There’s no reason anyone should be smoking cigarettes nowadays. But in case you needed yet another reason to kick the habit, let’s talk about the latest: Smoking is linked with a higher risk of COVID-19 symptoms and hospitalization.
Now, this may be the least shocking “news” I’ve ever read. But I have to say, I’ve been waiting for this study to come along. Not because I have that many patients who smoke. (Fortunately, I don’t.)
But because of how it makes me feel when people continuously pull down their masks to smoke a cigarette in public. Because let’s be clear: If you can smell their cigarette smoke, it’s possible you could catch COVID-19 from that person, too.
Smoking increases your risk of COVID-19
U.K. researchers recently analyzed data from an app called the ZOE COVID Symptom Study App. Of the app’s users, 11 percent were smokers. (Notably, this is a lower cross-section than the total smoking population in the U.K., which hovers just below 15 percent.)
The study period lasted between late March and April of 2020. And during that time, more than one-third of participants reported feeling physically unwell. Smokers, however, were 14 percent more likely to experience three classic symptoms of COVID-19—fever, persistent cough, and shortness of breath.
Not only that, but smokers were also more likely to have a greater number of symptoms. They were nearly 30 percent more likely to have more than five COVID-19 symptoms and 50 percent more likely to suffer more than ten symptoms—like a loss of taste, smell, and appetite, diarrhea, confusion, muscle pain, and fatigue.
And needless to say, a greater number of COVID-19 symptoms generally points to a more severe case. In fact, researchers found that smokers were twice as likely to require hospitalization for the virus than non-smokers.
In other words, smokers are at higher risk of both contracting COVID-19 and suffering from a more serious case. (Which, as nice as it is to have solid science on the subject, I think we can all agree is just plain common sense.)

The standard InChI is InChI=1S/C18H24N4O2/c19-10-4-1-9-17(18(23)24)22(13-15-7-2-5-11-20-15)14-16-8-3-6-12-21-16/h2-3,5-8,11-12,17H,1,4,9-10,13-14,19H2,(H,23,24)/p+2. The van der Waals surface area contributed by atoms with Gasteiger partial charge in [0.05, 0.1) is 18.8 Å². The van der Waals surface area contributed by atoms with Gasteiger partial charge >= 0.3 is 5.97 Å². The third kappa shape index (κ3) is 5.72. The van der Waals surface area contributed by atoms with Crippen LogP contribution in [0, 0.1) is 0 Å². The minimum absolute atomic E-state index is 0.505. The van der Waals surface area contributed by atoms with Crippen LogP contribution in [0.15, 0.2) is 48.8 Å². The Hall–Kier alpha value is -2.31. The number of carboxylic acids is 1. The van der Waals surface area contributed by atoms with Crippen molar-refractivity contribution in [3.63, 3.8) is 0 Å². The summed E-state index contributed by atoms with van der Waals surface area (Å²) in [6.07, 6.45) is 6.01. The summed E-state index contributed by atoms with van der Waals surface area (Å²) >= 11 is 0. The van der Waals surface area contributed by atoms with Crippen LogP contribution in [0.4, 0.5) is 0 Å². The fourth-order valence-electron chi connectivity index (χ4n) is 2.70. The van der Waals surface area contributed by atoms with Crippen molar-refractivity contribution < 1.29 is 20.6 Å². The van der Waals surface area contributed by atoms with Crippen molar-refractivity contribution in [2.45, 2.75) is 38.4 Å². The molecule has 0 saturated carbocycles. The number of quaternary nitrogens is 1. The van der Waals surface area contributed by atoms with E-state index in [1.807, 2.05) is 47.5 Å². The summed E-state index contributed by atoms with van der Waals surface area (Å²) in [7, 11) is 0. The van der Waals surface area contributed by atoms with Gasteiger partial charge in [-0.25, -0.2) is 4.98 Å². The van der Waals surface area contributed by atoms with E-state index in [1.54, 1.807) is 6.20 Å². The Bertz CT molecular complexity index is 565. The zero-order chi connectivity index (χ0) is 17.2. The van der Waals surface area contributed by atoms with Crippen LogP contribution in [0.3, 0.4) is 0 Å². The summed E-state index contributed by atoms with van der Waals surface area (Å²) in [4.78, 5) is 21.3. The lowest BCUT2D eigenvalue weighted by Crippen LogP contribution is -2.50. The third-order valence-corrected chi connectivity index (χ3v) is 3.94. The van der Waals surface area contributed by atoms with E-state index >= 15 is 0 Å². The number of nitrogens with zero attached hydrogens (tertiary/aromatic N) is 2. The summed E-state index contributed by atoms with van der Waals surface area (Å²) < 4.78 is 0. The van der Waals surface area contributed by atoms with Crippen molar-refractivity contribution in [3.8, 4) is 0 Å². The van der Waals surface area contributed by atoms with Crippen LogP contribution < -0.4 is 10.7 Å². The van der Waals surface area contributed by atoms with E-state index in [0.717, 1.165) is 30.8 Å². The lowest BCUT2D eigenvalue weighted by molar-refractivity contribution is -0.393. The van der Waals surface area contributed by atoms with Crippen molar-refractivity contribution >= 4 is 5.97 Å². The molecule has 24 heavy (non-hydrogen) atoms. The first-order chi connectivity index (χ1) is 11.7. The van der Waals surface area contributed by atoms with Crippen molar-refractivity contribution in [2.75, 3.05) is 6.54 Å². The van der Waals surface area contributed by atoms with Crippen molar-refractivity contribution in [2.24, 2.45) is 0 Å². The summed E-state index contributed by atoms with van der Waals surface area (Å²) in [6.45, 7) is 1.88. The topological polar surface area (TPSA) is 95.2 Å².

Stop smoking once and for all
As of this writing, rates of COVID-19 remain high. And in the weeks after the holidays, especially, some hospitals—entire cities, even—were running out of capacity for new patients.
So even as vaccination efforts continue to roll out, you still need to remain vigilant and do your part. And one noble thing you can do for your fellow Americans—in addition to wearing a mask and maintaining social distance—is to stop smoking.
And truthfully… as a population, we need to stop being selfish altogether. Because I’m not just calling out smokers, here—but all populations with an elevated risk.
Diabetics also need to keep their blood sugar under better control. And people need to get serious about losing weight, too. Because by addressing the very factors that put you at higher risk, you lessen your chances of both contracting COVID-19 and of ending up critically ill if you do become infected.
What we, as healthcare professionals, need YOU to understand is that this pandemic will continue to put all of our lives on the line—essential worker or not—if we do not change our behaviors.
Yes, vaccinations are underway and, so far—when administered properly in two doses, they can help prevent 95 percent of COVID-19 illnesses. But countless lives will continue to be taken or ruined because of people’s inability to deny themselves short-term gratification.
So the next time you get “bored” and reach for that cigarette… or piece of cake… or soft drink… remember the very real danger you’re putting yourself (and fellow citizens) in.
P.S. Before you put down that cigarette and pick up a vape pen instead, remember this: Published literature to date shows a long list of disturbing lung injuries associated with electronic nicotine delivery systems (ENDS)—e-cigarettes, vaporizers, or vape pens—all visible on CT scans. You can learn more about the dangers of both cigarettes and vape pens in the February 2020 issue of my monthly newsletter, Logical Health Alternatives (“Put down that cigarette and vape pen once and for all!”). Not yet a subscriber? Click here to become one today!
“Smoking associated with increased risk of COVID-19 symptoms.” Science Daily, 01/06/2021. (sciencedaily.com/releases/2021/01/210106095322.htm)